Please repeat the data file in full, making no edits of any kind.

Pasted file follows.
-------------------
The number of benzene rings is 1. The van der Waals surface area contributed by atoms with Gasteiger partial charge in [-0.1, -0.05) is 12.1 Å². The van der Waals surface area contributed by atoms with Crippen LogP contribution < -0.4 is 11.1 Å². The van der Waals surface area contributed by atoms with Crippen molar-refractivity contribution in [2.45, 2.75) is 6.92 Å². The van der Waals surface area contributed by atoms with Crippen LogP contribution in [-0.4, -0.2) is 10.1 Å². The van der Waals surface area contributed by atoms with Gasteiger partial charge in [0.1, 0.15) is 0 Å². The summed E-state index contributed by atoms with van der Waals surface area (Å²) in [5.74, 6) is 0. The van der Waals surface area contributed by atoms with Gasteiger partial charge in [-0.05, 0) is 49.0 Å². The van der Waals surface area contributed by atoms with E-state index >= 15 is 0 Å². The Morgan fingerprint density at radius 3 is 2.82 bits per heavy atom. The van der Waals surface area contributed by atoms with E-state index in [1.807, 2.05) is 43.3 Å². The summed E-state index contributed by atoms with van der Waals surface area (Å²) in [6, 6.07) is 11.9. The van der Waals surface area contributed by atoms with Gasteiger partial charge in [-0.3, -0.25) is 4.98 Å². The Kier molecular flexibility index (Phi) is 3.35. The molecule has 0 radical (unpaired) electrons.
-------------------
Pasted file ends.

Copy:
The number of benzene rings is 1. The van der Waals surface area contributed by atoms with Gasteiger partial charge in [-0.1, -0.05) is 12.1 Å². The van der Waals surface area contributed by atoms with Crippen LogP contribution < -0.4 is 11.1 Å². The van der Waals surface area contributed by atoms with Crippen molar-refractivity contribution in [2.45, 2.75) is 6.92 Å². The van der Waals surface area contributed by atoms with Crippen LogP contribution in [-0.4, -0.2) is 10.1 Å². The van der Waals surface area contributed by atoms with Gasteiger partial charge in [0.1, 0.15) is 0 Å². The summed E-state index contributed by atoms with van der Waals surface area (Å²) in [5.74, 6) is 0. The van der Waals surface area contributed by atoms with Gasteiger partial charge in [-0.05, 0) is 49.0 Å². The van der Waals surface area contributed by atoms with E-state index >= 15 is 0 Å². The Morgan fingerprint density at radius 3 is 2.82 bits per heavy atom. The van der Waals surface area contributed by atoms with E-state index in [1.807, 2.05) is 43.3 Å². The summed E-state index contributed by atoms with van der Waals surface area (Å²) in [6, 6.07) is 11.9. The van der Waals surface area contributed by atoms with Gasteiger partial charge in [-0.3, -0.25) is 4.98 Å². The Kier molecular flexibility index (Phi) is 3.35. The molecule has 0 radical (unpaired) electrons.